top of page

Rottingdean in the footsteps of Kipling and company

A 3 mile walk around Rottingdean taking in the sites of Rottingdean as Rudyard Kipling knew it as a boy and as a young man including the lost village of Balsdean, a rifle range at Lustrell's Vale and the Grange.

The path is a mix of road, track and grassland and is easy with moderate inclines, rolling downs and moderate in places.

Directions and points of interest

1. From the war memorial and village green cross the road to St Margaret's Church, turn left and walk two streets up to

2. Bazehill Road. Turn right and follow uphill as the road beomes a single lane and leads to

3. Panoramic views of the open downland, coastline, racecourse, windmill and the English Channel.

4. The route dips, revealing the beautiful Balsdean Valley, then halfway down

5. Take a right turn, through a gate opposite a farm track. Go south along the grass path, through a second gate, and along the edge of the field, on the far side of the Balsdean Farm buildings. Go through a third gate, walk straight through more open farmland and views toward Saltdean.

6. At the bottom of the fields the path cuts between two houses and out onto Bishopstone Road.

7. Look left into Lustrell's Vale where Kipling set up a training rifle range in 1898.

8. Turn right onto Whiteway Lane leading back down to the village and at the bottom turn right

9. at the Grange, once the vicarage, now the library, art gallery and museum with Kipling room, and visitor information point, turn right to

10. Return to the war memorial, facing Kipling's house, The Elms. Look left across the green to prospect cottage and Aubrey house where Kipling's aunt Georgiana and Edward Burne-Jones , the Pre-Raphaelite painter, lived, worked and first welcomed Kipling to the village.

Notes on the walk

Bazehill Road (2) was the route taken by the Kipling's in their pony cart up to the "motherly Downs for jam-smeared picnics".

The lost village of Balsdean (4) was 800 years old when Canadian soldiers used it for target practice in WW2, leaving litle to see today except a plaque marking the chapel's altar.

A rifle range at Lustrell's Vale (6) was started during the Boer War by Kipling who was concerned about the lack of training and preparedness of local youth.

Whiteway Lane (8) was once the route for 17th and 18th century smugglers whisking their goods out of the village and inspiring Kipling's the Smuggler's Song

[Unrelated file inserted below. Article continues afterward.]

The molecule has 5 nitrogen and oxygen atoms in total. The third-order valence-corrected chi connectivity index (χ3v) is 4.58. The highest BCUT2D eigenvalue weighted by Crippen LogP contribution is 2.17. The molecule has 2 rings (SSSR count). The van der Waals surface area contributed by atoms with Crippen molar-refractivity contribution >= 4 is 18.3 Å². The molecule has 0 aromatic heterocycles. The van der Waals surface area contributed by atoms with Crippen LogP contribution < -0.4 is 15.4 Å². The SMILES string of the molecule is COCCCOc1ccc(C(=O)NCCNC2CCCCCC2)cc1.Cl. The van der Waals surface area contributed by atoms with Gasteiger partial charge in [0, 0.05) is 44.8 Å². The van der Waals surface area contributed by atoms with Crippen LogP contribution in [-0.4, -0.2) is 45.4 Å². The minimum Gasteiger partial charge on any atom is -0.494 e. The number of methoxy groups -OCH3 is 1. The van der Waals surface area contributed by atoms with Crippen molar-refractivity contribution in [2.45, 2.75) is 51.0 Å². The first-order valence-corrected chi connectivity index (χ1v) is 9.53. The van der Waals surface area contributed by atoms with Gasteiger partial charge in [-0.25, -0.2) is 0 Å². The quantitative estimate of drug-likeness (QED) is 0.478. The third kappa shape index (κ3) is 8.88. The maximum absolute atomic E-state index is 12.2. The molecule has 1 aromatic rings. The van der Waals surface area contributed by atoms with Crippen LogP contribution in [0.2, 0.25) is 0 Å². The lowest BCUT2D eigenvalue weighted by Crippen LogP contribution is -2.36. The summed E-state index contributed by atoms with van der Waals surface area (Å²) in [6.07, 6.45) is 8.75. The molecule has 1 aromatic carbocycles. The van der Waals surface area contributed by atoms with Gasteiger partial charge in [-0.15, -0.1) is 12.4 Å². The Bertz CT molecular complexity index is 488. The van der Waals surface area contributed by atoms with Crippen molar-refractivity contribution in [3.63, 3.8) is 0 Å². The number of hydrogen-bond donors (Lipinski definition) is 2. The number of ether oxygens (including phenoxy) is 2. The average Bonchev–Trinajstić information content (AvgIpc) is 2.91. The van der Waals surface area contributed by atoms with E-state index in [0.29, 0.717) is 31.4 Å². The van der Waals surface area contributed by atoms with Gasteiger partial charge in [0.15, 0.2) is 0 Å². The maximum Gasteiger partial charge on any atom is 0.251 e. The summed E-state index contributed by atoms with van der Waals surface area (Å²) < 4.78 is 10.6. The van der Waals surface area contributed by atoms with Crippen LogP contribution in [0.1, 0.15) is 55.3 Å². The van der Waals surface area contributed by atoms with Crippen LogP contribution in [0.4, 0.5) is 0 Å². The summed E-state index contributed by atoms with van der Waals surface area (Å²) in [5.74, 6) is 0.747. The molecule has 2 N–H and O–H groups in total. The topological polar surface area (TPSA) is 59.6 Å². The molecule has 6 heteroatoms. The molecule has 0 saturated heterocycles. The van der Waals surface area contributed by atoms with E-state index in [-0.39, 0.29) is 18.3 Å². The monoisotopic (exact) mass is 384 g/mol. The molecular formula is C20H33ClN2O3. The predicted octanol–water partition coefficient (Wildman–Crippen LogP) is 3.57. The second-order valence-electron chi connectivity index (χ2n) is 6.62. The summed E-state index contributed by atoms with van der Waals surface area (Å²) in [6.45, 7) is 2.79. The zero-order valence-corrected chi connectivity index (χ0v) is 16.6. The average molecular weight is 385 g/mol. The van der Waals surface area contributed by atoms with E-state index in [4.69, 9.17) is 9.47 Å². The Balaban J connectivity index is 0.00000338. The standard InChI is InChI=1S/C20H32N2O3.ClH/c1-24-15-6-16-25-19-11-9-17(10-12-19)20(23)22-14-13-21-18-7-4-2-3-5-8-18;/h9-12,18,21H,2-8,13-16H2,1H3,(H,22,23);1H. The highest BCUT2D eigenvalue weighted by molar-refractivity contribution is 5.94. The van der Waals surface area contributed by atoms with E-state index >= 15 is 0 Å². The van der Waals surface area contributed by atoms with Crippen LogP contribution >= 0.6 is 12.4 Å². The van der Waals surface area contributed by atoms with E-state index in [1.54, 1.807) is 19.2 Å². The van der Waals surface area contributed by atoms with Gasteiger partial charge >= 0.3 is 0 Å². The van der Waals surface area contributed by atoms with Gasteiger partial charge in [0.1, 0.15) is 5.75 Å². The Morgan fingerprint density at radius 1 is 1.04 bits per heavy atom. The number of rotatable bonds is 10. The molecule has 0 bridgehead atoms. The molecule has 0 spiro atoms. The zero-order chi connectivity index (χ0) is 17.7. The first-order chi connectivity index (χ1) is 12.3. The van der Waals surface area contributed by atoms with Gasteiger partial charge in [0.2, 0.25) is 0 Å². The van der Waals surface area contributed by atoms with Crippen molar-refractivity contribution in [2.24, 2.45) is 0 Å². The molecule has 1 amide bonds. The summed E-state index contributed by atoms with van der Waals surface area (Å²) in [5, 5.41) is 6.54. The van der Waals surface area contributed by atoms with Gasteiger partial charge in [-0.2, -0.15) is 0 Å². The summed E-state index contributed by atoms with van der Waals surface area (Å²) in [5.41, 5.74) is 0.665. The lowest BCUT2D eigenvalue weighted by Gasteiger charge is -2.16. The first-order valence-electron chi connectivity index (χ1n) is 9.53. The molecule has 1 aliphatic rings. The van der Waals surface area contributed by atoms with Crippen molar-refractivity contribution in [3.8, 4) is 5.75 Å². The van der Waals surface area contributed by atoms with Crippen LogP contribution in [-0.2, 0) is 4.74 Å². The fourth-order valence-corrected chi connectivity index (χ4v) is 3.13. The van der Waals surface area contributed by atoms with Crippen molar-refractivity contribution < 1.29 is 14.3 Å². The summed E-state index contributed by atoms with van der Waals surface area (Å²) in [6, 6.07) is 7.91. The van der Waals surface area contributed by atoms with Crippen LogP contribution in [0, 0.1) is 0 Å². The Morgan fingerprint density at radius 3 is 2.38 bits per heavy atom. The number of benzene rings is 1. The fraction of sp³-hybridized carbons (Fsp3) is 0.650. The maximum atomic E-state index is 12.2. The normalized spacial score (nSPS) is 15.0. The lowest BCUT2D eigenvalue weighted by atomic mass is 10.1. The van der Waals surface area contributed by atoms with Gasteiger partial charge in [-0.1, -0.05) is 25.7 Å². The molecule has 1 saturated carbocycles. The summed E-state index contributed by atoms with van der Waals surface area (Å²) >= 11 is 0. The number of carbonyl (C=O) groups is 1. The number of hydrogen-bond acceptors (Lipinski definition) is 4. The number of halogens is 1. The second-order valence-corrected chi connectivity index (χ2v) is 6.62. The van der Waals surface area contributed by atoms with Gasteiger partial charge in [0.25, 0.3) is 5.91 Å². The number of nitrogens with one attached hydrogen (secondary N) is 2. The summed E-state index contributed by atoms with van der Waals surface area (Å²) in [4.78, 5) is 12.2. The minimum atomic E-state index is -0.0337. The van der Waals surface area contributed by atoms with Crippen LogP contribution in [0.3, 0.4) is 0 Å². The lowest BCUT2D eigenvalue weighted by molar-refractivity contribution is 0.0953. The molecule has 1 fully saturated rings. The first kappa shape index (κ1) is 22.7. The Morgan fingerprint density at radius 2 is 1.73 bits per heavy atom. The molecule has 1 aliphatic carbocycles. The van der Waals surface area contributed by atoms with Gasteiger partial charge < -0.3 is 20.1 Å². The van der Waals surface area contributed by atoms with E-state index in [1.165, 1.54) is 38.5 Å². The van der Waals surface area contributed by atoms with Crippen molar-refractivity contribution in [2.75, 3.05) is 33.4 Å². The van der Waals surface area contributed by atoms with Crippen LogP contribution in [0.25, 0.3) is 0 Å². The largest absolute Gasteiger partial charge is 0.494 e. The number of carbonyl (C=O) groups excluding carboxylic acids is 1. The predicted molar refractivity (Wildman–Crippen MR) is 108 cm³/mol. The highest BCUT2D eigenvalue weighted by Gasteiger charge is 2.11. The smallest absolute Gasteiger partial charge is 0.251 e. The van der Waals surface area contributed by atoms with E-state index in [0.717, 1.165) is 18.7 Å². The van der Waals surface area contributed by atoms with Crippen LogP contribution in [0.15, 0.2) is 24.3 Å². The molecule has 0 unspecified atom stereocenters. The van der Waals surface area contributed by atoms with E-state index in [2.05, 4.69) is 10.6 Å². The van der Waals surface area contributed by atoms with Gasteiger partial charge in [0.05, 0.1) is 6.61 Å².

The Smuggler's Song:

Five and twenty ponies

trotting throug the dark,

Brandy for the Parson, 'baccy for the Clerk.

Laces for a lady, letters for a spy.

Watch the wall, my darling,

while the Gentleman go by!

The Grange (9) was home to the artist William Nicholson 1909 to 1914.

Rudyard Kipling first stayed in Rottingdean with his aunt Georgiana and Edward Burne-Jones at prospect cottage as a boy and his own son John was born there in 1897. The young family then rented the Elms until 1902 before moving to Burwash.

Well known pieces written while Kipling lived in the village include the Just So Stories, Kim, Recessional and Stalky and Co.

Others who have found inspiration roaming

"the whale-backed Downs" around Rottingdean include writers Virginia Woolf, Katherine Mansfield, DH Lawrence, Oscar Wilde, Enid Bagnold and Angela Thirkell, artists William and Ben Nicholson, Paul Nash, Aubrey Beardsley and William Morris - while movie stars like Bette Davis, Errol Flynn, Cary Grant and Julie Andrews enjoyed stays at the Tudor Close Hotel. Following in their footsteps with the wide sky above and the pewter sea below may bring to mind Kipling's personal tribute to the Downs:

God gives all men all earth to love,

but, since man's heart is small,

ordains for each one spot shall prove

beloved over all.

Each to his choice, and I rejoice

The lot has fallen to me

Ina fair ground - in a fair ground -

Yea, Sussex by the Sea!

Transit information

parking, W.C's, and refreshments in Rottingdean Village and on the seafront

Please follow the countryside code at all times.

This map may be used in conjunction with OS Explorer 122


bottom of page